These contradictory assertions leave readers and international observers equally baffled. The site and the editor have won international journalism awards and gathered powerful defenders from Western media and journalism protection bodies, making it increasingly difficult to distinguish reality from fiction or knowing where legitimate criticism of government actions stops and political activism starts.
Not everyone outside Angola is convinced that Marques is a journalist unfairly targeted and harassed by the authorities. As a backer of the opposition UNITA party, Marques was deemed to be a political activist by a Portuguese court when he brought, and lost, a libel case this year. “While begging to be an international journalist,” the Lisbon court ruled, Marques is “a political activist.”
Maka Angola’s other key contributor, lawyer and writer Rui Verde, was convicted of falsifying documents, forgery and tax fraud and sentenced to jail. He often writes under false names to avoid responsibility for his articles.
Democratic governments should expect a robust opposition political scene and fair criticism from the media. But in the case of Angola, this is not just any democratic government—it is a rather young and fragile democracy that has endured much heartache and dysfunctions during a prolonged civil-war and a mixed transition period. This makes it more vulnerable and sensitive to even one reckless internet site, because it can cause grievous damage.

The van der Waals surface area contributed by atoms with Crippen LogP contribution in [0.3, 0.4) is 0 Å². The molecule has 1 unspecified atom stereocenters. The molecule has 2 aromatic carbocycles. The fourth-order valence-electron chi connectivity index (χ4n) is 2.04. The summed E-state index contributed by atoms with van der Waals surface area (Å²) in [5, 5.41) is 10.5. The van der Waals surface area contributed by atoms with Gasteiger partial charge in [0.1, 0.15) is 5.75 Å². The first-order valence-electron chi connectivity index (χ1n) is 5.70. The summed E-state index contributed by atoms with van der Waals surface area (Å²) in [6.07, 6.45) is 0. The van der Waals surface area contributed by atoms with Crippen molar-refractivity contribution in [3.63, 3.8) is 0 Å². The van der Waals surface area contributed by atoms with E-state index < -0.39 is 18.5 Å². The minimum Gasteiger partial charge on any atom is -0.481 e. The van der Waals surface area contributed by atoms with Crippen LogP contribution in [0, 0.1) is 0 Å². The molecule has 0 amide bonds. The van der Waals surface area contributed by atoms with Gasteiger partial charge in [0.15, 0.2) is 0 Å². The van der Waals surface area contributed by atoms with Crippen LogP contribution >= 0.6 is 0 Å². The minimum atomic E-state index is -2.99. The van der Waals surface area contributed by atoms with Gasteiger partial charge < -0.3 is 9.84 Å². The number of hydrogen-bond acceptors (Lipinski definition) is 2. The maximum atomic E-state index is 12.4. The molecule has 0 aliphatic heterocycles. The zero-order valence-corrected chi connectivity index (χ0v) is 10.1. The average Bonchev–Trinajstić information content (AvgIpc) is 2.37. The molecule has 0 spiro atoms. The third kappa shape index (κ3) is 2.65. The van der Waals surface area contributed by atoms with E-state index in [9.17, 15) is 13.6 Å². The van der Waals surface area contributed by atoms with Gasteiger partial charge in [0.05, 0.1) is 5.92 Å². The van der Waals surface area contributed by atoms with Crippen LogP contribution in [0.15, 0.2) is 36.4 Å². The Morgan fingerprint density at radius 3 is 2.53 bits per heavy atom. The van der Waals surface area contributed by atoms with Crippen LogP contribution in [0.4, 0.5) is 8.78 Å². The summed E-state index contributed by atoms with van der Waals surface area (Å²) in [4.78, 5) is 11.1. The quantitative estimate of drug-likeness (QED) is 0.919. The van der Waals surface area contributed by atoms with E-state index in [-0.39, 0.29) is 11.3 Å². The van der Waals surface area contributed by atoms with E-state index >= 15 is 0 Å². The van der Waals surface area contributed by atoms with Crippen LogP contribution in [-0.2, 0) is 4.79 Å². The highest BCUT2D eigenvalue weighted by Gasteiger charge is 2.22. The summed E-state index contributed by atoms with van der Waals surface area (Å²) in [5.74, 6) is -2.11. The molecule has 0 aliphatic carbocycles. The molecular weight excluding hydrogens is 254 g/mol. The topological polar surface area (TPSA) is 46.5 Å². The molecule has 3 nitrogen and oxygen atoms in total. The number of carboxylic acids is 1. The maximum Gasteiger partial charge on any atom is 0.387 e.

Eugen Iladi Is a freelance reporter based in Virginia who covers politics, conflict, business and development in emerging markets. He has contributed to numerous publications, including the Gulf News, AlArab Online, Iraqi Business News, Taipei Times, Prime-Tass, Business New Europe, iAfrica, Cape Times, The Foreign Policy Journal, Real Clear Politics, Global Politics and many more.
The views and opinions expressed in this article are those of the author and do not represent any institution or entity.